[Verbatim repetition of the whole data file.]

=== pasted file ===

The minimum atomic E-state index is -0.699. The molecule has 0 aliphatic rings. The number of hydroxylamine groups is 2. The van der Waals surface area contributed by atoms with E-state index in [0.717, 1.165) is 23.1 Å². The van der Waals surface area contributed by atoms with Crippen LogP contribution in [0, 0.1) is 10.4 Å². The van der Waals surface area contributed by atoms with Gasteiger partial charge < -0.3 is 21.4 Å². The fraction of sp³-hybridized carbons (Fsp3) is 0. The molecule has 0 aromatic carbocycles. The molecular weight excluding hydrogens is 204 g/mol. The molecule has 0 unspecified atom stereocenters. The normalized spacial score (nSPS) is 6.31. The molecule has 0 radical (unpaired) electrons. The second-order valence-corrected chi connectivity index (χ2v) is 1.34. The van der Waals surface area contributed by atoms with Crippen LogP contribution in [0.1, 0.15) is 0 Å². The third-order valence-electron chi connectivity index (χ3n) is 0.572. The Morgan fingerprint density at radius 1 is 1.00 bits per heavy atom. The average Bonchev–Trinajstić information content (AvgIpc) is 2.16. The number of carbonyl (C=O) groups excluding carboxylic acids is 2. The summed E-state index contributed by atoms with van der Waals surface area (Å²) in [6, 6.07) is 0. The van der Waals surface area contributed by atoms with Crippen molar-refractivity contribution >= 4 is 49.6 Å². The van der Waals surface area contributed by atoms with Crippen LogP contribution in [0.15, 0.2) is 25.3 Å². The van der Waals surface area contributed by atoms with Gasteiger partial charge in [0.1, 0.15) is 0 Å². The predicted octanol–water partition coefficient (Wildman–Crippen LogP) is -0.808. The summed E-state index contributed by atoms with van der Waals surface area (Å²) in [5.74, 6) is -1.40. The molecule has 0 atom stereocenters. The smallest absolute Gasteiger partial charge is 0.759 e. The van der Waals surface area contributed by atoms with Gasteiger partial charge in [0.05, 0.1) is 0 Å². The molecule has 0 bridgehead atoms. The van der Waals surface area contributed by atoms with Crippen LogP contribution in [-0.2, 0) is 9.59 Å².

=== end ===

The minimum atomic E-state index is -0.699. The molecule has 0 aliphatic rings. The number of hydroxylamine groups is 2. The van der Waals surface area contributed by atoms with E-state index in [0.717, 1.165) is 23.1 Å². The van der Waals surface area contributed by atoms with Crippen LogP contribution in [0, 0.1) is 10.4 Å². The van der Waals surface area contributed by atoms with Gasteiger partial charge < -0.3 is 21.4 Å². The fraction of sp³-hybridized carbons (Fsp3) is 0. The molecule has 0 aromatic carbocycles. The molecular weight excluding hydrogens is 204 g/mol. The molecule has 0 unspecified atom stereocenters. The normalized spacial score (nSPS) is 6.31. The molecule has 0 radical (unpaired) electrons. The second-order valence-corrected chi connectivity index (χ2v) is 1.34. The van der Waals surface area contributed by atoms with Crippen LogP contribution in [0.1, 0.15) is 0 Å². The third-order valence-electron chi connectivity index (χ3n) is 0.572. The Morgan fingerprint density at radius 1 is 1.00 bits per heavy atom. The average Bonchev–Trinajstić information content (AvgIpc) is 2.16. The number of carbonyl (C=O) groups excluding carboxylic acids is 2. The summed E-state index contributed by atoms with van der Waals surface area (Å²) in [6, 6.07) is 0. The van der Waals surface area contributed by atoms with Crippen molar-refractivity contribution >= 4 is 49.6 Å². The van der Waals surface area contributed by atoms with Crippen LogP contribution in [0.15, 0.2) is 25.3 Å². The van der Waals surface area contributed by atoms with Gasteiger partial charge in [0.1, 0.15) is 0 Å². The predicted octanol–water partition coefficient (Wildman–Crippen LogP) is -0.808. The summed E-state index contributed by atoms with van der Waals surface area (Å²) in [5.74, 6) is -1.40. The molecule has 0 atom stereocenters. The smallest absolute Gasteiger partial charge is 0.759 e. The van der Waals surface area contributed by atoms with Gasteiger partial charge in [0.05, 0.1) is 0 Å². The molecule has 0 bridgehead atoms. The van der Waals surface area contributed by atoms with Crippen LogP contribution in [-0.2, 0) is 9.59 Å².